There are lots of fantastic benefits to teaching outside, besides getting a suntan! Imagine that the sky is a particularly alluring shade of blue, the sun is beaming, the flowers are blooming, and… you’re closeted in your classroom with 30 pupils, all of whom are giving off that particular post-PE, prepubescent scent.
If that’s not enough of an incentive to get outside, maybe one of these ten reasons will inspire you to teach in the great outdoors!
1. It can improve children’s health
Being outdoors makes you less likely to develop nearsightedness and can boost your immune system.
2. It increases focus and engagement
A study by Kuo et al (2017) found that 54% of children who came back inside after an outdoors lesson needed fewer reminders to stay on track, such as being asked to sit down or stop talking out of turn.
3. It builds a greater connection with nature
This improves children’s mental, emotional and physical health and well-being.
4. It creates memorable learning experiences
Teaching outside can make wow-worthy lessons, letting children be hands-on and encouraging their creativity.
5. It increases retention of knowledge
A 2013 study showed there was a better long-term retention of academic content when it was learned outside (Fägerstam et al 2013).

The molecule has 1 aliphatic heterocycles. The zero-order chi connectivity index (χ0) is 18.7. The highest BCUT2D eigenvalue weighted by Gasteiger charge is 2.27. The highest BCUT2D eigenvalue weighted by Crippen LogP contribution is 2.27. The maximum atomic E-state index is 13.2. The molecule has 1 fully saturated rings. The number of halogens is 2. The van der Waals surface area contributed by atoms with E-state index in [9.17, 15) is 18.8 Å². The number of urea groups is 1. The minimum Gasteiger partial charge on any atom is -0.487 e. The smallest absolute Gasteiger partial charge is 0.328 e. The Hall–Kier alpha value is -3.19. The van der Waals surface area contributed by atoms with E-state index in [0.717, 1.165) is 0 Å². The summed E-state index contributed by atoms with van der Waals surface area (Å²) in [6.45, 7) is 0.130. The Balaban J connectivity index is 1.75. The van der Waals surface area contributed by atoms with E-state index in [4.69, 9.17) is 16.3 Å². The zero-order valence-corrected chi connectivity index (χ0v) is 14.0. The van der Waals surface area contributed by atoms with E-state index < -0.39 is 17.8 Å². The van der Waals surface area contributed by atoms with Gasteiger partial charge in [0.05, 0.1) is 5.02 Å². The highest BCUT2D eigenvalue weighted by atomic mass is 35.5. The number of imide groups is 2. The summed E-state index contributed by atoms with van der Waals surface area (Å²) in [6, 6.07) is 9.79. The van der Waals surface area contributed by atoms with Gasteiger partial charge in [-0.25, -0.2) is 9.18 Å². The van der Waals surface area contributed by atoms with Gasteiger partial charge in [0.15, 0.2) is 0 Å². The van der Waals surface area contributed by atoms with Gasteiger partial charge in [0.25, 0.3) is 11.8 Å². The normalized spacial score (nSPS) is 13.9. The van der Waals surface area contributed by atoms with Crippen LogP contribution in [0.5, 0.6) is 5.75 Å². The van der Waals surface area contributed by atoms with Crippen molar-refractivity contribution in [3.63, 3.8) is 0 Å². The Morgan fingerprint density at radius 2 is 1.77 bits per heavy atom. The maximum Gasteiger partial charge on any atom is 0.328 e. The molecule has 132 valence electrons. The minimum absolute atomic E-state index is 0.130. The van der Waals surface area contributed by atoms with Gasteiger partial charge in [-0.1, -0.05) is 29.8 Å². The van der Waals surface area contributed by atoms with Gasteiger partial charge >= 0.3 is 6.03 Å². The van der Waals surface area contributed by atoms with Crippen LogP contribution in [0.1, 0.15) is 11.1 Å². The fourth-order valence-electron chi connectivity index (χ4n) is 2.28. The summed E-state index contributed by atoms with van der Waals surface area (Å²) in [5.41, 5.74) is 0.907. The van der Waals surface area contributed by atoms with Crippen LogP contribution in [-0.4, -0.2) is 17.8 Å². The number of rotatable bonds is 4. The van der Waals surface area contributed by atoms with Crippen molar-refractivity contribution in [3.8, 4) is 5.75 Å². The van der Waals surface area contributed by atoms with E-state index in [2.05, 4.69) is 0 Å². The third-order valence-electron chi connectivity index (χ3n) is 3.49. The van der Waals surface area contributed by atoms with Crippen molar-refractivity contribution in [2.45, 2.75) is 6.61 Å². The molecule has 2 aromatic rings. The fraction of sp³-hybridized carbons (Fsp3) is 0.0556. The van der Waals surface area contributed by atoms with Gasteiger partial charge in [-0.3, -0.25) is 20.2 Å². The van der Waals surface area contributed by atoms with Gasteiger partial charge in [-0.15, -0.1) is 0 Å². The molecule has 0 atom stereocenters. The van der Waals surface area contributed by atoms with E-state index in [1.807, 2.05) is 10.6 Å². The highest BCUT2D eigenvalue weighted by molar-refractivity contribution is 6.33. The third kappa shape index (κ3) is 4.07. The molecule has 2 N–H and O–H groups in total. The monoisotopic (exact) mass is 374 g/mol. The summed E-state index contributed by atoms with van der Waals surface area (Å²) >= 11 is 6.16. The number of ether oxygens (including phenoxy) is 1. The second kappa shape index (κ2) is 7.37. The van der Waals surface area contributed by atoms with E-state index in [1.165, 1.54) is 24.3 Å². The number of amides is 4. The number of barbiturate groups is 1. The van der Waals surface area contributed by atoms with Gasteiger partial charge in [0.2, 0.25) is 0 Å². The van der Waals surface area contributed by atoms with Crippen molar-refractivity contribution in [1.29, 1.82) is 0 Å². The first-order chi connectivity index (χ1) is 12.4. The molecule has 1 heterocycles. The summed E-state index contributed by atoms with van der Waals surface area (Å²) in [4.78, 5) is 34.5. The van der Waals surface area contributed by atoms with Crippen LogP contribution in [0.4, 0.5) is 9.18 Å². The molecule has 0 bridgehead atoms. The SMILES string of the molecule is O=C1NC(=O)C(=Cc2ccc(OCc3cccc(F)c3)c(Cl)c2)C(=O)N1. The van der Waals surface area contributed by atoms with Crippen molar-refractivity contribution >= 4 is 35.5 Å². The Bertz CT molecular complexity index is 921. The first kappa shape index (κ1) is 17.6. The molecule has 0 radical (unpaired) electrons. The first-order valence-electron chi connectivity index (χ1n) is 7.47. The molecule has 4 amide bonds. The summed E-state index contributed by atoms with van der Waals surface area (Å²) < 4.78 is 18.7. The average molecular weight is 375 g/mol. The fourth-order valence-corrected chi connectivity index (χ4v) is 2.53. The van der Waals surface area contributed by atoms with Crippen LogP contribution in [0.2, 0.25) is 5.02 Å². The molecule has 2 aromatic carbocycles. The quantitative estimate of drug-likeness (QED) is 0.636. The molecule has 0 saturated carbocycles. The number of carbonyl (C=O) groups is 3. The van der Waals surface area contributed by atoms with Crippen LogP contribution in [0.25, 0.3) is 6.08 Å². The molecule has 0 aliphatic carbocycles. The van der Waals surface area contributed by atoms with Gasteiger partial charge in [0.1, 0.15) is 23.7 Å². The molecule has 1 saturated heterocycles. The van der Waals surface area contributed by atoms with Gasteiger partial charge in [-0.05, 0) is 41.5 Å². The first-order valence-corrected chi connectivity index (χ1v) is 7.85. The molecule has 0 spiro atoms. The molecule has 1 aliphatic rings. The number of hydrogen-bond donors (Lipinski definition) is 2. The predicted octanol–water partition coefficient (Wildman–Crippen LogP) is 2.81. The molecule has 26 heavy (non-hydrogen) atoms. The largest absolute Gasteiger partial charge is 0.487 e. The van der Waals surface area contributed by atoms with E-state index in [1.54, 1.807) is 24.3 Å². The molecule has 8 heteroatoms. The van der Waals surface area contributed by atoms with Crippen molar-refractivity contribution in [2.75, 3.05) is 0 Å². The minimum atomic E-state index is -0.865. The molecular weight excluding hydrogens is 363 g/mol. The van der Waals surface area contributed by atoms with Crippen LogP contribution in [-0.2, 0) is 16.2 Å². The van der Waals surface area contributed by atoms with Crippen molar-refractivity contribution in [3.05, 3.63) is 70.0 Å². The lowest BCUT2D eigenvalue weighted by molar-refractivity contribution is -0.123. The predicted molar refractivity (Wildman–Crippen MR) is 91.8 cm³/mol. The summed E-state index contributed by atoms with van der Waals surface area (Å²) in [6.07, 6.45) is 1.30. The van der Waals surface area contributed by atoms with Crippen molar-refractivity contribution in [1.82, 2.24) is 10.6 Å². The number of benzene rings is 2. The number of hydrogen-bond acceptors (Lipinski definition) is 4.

6. It can improve behaviour
There’s a wide body of evidence to show that the more time children get to spend outdoors at school, the more positive their behaviour. A 2008 report by Reading University and WWF-UK exploring the effect of learning about sustainability showed that teaching outside had far more benefits to children than just the education alone.
7. It appeals to different learning-styles
Children who feel inhibited by curriculum can thrive outdoors.
8. It can decrease stress levels
Getting outside is known to defuse stress. Short walks in a natural environment can reduce anxiety, distraction and symptoms of ADHD. In a 2009 study, children were taken on three different walks: one in a green space and two in quiet, urban settings. The walk in the green environment provided significant benefits to the children’s attention “roughly equal to the peak effects of two typical ADHD medicines” (Taylor and Kuo 2009).
9. It can build teamwork
Burning off excess energy outdoors makes children calmer and fosters pro-social behaviours.
10. It’s fun for teachers too!
Teaching outside can encourage creativity in lessons and lets teachers benefit from the above. Happy Doodling! Article by Emma at DoodleMaths